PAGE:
The organizer of the S2O Taiwan Songkran Music Festival and government officials would meet on Monday to negotiate a solution for refunds after 11 international headliners were dropped from the event at the last minute due to insufficient COVID-19 planning, Consumer ombudsman Chen Chin-yi (陳瑾儀) said yesterday.
Local governments could fine the organizer, Spunite, if the parties fail to reach an agreement, she added.
The two-day festival over the weekend was to feature international performers, including CL of the South Korean girl band 2NE1, Dutch DJs R3hab and Yellow Claw, and US musician KSHMR.
Photo: Chen Chih-chu, Taipei Times
However, Spunite on Friday afternoon announced that the foreign performers would not be able to attend, as the Ministry of Culture had not approved the company’s application for a quarantine exemption, and COVID-19 pandemic preparations for foreign performers and staff.
The ministry said Spunite submitted an incomplete plan on Wednesday, despite numerous reminders, leaving no time to make changes and send the plan to the Central Epidemic Command Center for approval.
Spunite has refused to offer refunds to concertgoers, citing its contractual “right to change venue or lineup,” instead allowing attendees to bring a friend for free.
The incident has led to thousands of complaints, including from Democratic Progressive Party Legislator Mark Ho (何志偉), who held a news conference at the legislature yesterday demanding that Spunite offer refunds to the more than 20,000 people who bought tickets.
Decrying fraud as a “national shame,” Ho called the incident a “new type of concert scam,” in which the organizer sold tickets with the promise of featuring star performers who never showed up.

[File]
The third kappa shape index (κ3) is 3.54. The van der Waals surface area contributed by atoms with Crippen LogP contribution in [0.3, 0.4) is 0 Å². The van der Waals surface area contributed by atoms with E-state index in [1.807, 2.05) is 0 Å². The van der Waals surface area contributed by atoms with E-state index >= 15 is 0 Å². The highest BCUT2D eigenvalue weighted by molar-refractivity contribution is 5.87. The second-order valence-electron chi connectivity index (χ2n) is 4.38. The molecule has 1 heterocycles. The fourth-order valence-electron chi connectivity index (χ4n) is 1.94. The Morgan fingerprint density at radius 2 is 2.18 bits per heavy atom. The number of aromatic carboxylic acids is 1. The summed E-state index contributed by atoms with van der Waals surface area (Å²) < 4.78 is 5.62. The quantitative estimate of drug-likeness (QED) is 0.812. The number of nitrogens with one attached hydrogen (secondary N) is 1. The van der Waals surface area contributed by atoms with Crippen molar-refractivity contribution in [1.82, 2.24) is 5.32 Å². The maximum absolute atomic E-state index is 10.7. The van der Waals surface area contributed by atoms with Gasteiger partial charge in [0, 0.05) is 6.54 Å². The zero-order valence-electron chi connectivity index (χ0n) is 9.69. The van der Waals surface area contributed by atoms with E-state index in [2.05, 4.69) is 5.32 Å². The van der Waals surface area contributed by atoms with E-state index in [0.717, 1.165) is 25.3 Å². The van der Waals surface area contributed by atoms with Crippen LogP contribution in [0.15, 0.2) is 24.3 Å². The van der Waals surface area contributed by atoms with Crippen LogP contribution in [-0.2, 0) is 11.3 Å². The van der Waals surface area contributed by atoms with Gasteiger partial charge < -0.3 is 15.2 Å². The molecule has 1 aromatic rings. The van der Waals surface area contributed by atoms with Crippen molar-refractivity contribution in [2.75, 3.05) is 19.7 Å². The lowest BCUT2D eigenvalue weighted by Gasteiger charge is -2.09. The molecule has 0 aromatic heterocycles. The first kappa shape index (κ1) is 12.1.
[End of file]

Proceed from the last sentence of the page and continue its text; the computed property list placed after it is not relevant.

The organizer not only refused to offer refunds, but also tried to “trick” people into believing that the ministry was at fault, he said.
A concertgoer identified as Heidi told reporters that she bought a ticket on Aug. 3 for NT$3,400, only to discover on Friday that CL, the artist she bought the ticket to see, was not attending.
She called Spunite many times seeking a full refund, but never received a response, she said.
According to ministry regulations governing concert contracts, ticket holders have the right to at least a partial refund if a change is announced before the event and a full refund if it is not announced, Chen said.
Taipei consumer ombudsman Kung Chien-ya (龔千雅) on Saturday said that following negotiations, Spunite agreed to remove text from its Web site and Facebook saying that no refunds would be given.
She also advised ticket holders who did not attend the event to keep their tickets if they wish to seek refunds.
The organizer has not said whether it would offer compensation to people who did attend, Kung added.
Additional reporting by CNA
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